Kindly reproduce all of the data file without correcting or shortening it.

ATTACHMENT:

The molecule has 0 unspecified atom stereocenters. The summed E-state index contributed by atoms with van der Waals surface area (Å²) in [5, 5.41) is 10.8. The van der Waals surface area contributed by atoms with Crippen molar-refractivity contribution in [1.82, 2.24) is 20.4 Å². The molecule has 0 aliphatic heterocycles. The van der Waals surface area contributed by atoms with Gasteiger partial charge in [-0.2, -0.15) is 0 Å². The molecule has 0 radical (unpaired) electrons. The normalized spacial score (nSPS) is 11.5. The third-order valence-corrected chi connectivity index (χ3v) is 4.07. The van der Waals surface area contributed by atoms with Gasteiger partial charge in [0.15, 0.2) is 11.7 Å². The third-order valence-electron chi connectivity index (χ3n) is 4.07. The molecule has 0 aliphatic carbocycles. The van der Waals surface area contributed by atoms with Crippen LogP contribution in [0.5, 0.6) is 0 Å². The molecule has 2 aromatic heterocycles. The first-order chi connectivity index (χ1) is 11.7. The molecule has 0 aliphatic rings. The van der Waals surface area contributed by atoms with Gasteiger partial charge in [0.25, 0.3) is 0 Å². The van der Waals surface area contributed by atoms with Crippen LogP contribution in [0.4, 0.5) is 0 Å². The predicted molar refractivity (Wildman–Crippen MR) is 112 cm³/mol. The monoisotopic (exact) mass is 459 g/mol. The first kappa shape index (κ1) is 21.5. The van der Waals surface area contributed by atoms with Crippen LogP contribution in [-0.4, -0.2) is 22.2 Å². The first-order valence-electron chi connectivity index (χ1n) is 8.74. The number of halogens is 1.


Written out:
The molecule has 0 unspecified atom stereocenters. The summed E-state index contributed by atoms with van der Waals surface area (Å²) in [5, 5.41) is 10.8. The van der Waals surface area contributed by atoms with Crippen molar-refractivity contribution in [1.82, 2.24) is 20.4 Å². The molecule has 0 aliphatic heterocycles. The van der Waals surface area contributed by atoms with Gasteiger partial charge in [-0.2, -0.15) is 0 Å². The molecule has 0 radical (unpaired) electrons. The normalized spacial score (nSPS) is 11.5. The third-order valence-corrected chi connectivity index (χ3v) is 4.07. The van der Waals surface area contributed by atoms with Gasteiger partial charge in [0.15, 0.2) is 11.7 Å². The third-order valence-electron chi connectivity index (χ3n) is 4.07. The molecule has 0 aliphatic carbocycles. The van der Waals surface area contributed by atoms with Crippen LogP contribution in [0.5, 0.6) is 0 Å². The molecule has 2 aromatic heterocycles. The first-order chi connectivity index (χ1) is 11.7. The molecule has 0 aliphatic rings. The van der Waals surface area contributed by atoms with Gasteiger partial charge in [0.25, 0.3) is 0 Å². The van der Waals surface area contributed by atoms with Crippen LogP contribution in [0.4, 0.5) is 0 Å². The predicted molar refractivity (Wildman–Crippen MR) is 112 cm³/mol. The monoisotopic (exact) mass is 459 g/mol. The first kappa shape index (κ1) is 21.5. The van der Waals surface area contributed by atoms with Crippen LogP contribution in [-0.4, -0.2) is 22.2 Å². The first-order valence-electron chi connectivity index (χ1n) is 8.74. The number of halogens is 1.